Monday, January 21, 2008

Lunch with the Pastor


On Saturday, I got to go to "lunch with the Pastor" with 6 children from our congregation, ages 3 to 11. This is a program that our Children's Ministry Coordinator started; the children draw names for the honor of having lunch with one of us a couple of times a year.

Originally we were going to have lunch and go skating, but with subzero temperatures throughout the day, that plan seemed ill-advised. So, instead, we went to a local library to hear a special interactive program about Martin Luther King. Local actor and singer Mychael Rambo walked in, reciting a portion of Martin Luther King's "I have a dream...." speech, and almost immediately after that, broke into song. He learned the names of the children, and engaged each one individually. He said, "Great people aren't born. They are made." And then he told portions of the history of slavery that "made" Martin Luther King great. He told us about the secret messages in songs like "Wade in the Water" (if you "wade in the water" while escaping from slavery, the dogs will lose your scent). He sang "No more auction block for me" and showed us how it was transformed into "We Shall Overcome." He told all of us to consider the Martin Luther King Day Holiday not a Day off, but a Day ON, a day to work for justice. And, somewhere during the presentation, he said recalled this quote from Dr King:

In the end we will not remember the words of our enemies, but the silence of our friends.

The work is not done; Martin Luther King's dream is not yet fully-realized.

Let us not be silent.
image from here

11 comments:

FranIAm said...

Diane- what an activity to share with the kids. This sounded like such a powerful experience.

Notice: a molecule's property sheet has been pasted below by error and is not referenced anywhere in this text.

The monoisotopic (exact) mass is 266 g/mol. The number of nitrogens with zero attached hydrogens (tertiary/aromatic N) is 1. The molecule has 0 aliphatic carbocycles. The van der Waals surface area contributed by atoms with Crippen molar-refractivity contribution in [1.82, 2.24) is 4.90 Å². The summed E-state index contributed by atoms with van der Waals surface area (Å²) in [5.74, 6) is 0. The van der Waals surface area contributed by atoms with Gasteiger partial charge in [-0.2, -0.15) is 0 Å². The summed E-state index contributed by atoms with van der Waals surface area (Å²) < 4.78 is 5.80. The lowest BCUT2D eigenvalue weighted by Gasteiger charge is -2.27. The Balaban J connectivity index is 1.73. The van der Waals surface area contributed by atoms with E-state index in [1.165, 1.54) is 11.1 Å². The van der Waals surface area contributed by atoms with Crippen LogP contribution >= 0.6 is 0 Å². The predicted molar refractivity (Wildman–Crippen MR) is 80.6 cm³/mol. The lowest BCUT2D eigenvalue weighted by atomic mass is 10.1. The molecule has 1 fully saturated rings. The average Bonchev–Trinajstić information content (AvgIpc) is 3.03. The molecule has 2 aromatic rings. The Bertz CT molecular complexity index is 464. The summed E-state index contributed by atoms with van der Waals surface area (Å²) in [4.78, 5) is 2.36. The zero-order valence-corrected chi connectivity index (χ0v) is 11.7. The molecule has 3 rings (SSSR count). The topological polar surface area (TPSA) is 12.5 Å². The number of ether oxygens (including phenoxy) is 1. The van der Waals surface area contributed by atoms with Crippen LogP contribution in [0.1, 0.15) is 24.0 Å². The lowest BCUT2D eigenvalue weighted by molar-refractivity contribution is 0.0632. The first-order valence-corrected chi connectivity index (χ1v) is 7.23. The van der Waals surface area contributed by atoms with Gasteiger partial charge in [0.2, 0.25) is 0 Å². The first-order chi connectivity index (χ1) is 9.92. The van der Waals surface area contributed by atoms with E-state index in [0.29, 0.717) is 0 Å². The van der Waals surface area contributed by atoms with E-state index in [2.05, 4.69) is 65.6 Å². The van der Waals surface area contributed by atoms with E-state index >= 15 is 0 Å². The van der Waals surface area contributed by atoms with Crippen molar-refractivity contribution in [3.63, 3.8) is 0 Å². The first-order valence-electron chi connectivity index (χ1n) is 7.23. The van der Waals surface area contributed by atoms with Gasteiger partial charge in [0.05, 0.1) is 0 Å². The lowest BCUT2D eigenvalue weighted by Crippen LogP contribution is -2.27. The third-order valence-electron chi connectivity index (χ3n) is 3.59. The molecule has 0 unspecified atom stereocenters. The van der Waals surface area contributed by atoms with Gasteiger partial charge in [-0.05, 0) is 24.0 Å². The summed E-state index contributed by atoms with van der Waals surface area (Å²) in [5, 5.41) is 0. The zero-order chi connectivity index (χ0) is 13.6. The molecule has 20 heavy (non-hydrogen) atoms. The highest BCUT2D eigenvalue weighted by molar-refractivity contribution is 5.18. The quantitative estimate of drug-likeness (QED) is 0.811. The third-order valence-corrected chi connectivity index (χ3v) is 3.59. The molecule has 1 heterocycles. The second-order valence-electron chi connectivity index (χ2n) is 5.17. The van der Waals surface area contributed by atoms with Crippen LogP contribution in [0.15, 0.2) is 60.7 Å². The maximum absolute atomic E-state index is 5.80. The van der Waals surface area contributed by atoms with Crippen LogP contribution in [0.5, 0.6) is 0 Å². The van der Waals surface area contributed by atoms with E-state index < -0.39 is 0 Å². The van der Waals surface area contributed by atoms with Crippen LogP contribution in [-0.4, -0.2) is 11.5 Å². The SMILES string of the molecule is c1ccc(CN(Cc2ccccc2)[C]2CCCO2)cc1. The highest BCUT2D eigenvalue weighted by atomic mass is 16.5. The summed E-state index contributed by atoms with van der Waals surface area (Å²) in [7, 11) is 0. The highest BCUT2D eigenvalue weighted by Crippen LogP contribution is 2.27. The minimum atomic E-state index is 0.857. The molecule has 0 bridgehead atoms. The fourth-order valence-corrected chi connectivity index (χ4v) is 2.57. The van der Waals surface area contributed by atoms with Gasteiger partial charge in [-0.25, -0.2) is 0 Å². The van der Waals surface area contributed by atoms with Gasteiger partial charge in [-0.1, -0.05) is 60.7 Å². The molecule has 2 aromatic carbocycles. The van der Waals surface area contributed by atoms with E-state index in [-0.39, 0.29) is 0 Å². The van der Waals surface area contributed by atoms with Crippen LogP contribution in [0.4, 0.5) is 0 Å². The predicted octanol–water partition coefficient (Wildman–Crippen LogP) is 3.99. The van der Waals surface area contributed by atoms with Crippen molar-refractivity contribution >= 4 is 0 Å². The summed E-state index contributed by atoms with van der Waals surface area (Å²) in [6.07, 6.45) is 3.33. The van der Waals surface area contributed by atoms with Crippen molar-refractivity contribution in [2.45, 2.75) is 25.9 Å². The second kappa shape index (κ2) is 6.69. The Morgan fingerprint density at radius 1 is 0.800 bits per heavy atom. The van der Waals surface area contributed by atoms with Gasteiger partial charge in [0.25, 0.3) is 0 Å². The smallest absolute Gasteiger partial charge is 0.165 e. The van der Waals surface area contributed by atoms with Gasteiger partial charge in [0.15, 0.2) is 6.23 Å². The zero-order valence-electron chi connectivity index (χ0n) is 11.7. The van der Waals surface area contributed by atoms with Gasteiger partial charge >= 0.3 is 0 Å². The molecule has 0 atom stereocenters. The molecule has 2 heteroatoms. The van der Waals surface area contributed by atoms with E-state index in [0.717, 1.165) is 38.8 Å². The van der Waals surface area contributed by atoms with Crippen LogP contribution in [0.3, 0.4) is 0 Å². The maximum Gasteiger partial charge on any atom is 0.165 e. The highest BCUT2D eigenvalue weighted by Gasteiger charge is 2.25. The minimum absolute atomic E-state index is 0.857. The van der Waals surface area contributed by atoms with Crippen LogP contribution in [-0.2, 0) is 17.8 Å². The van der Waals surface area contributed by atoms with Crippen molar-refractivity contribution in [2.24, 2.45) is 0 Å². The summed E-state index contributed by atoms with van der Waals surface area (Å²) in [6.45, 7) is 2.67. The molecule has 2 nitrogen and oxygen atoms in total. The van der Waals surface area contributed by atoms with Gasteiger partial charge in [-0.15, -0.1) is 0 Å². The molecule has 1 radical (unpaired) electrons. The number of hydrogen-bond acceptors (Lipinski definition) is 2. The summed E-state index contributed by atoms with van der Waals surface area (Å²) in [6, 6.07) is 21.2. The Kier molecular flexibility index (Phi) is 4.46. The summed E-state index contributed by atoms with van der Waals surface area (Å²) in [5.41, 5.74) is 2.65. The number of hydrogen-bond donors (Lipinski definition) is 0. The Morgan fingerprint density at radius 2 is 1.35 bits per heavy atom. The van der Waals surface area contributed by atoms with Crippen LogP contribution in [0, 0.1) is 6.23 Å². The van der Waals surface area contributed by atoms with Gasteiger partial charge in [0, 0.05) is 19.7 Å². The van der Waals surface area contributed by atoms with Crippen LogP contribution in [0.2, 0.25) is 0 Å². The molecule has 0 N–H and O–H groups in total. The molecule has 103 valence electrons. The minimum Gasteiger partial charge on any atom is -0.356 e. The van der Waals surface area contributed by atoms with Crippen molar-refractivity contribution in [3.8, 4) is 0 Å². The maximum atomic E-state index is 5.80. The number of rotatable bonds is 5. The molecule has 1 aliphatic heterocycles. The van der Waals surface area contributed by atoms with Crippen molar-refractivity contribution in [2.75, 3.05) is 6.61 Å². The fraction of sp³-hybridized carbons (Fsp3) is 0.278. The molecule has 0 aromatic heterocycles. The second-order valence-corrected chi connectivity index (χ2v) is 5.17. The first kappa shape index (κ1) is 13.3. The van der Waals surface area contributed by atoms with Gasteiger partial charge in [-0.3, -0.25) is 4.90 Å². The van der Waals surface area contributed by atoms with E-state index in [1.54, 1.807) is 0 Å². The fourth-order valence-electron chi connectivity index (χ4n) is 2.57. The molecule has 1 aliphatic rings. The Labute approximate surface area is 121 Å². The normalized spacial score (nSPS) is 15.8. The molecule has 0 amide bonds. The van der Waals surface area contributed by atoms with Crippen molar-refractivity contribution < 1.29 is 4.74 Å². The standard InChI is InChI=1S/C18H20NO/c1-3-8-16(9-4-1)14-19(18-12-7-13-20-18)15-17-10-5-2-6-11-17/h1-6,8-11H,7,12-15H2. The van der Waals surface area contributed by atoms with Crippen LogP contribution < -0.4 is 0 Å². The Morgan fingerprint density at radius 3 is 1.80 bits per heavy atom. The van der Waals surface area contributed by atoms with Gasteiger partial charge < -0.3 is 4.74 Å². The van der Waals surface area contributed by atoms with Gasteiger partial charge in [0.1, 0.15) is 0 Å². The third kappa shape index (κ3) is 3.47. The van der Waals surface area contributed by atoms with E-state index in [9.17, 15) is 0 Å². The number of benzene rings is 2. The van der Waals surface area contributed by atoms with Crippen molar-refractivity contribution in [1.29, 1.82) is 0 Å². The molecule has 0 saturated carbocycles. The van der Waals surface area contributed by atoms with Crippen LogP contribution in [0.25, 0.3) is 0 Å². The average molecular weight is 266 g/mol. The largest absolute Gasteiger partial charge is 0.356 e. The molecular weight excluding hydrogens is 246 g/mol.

And our work is never done is it? We carry on.

Grandmère Mimi said...

In the end we will not remember the words of our enemies, but the silence of our friends.

Amen! What a wonderful experience for the children. That's interesting about the layers of meaning in "wade in the water" and "we shall overcome".

Rowan The Dog said...

In the end we will not remember the words of our enemies, but the silence of our friends.

Isn't that the truth!

My enemies can't surprise me with what they say anymore. I honestly think I can't be surprised by them.

But my blind, deaf, mute friends...
Sometimes I know in my gut that they would stand by and let me be carted off somewhere... I know it.

Kievas said...

A great way to spend the day!

mompriest said...

What a great day!

You never know what will remain with a child and influence them for a lifetime - could be one of those kids is now changed forever...

And, I often preach those words to my congregation who is all to capable of being "silent"...

Jan said...

"In the end we will not remember the words of our enemies, but the silence of our friends."

Powerful. I need to remember this.

So glad you did this.

Tiffany said...

Diane - what a powerful activity to do with the children and a great way to communicate value to them. I love it! When I was in college, I went to the Twin Cities to do missions work with the SBC and they were trying to get us to evangelize the Lutherans. Since you're the first Lutheran pastor I've "met" from there, I'd like to offer my apologies on their behalf. Yikes. Thanks for the blog love and I'll be reading you often!

Barbara B. said...

I like the idea that it's not a Day off, but a Day ON!

Rev SS said...

What a great idea, lunch with the pastor; and whaqt an awesome activity.

Amen to: "In the end we will not remember the words of our enemies, but the silence of our friends."

When I was the preacher, like Mompriest, I proclaimed this often ... still do, just not from the pulpit.

David said...

What a great experience for both the kids and the pastor...and a good reminder of the "dream."

LawAndGospel said...

In the end we will not remember the words of our enemies, but the silence of our friends.

What a powerful message and what wonderful seeds were planted. And our work and our learning are never done.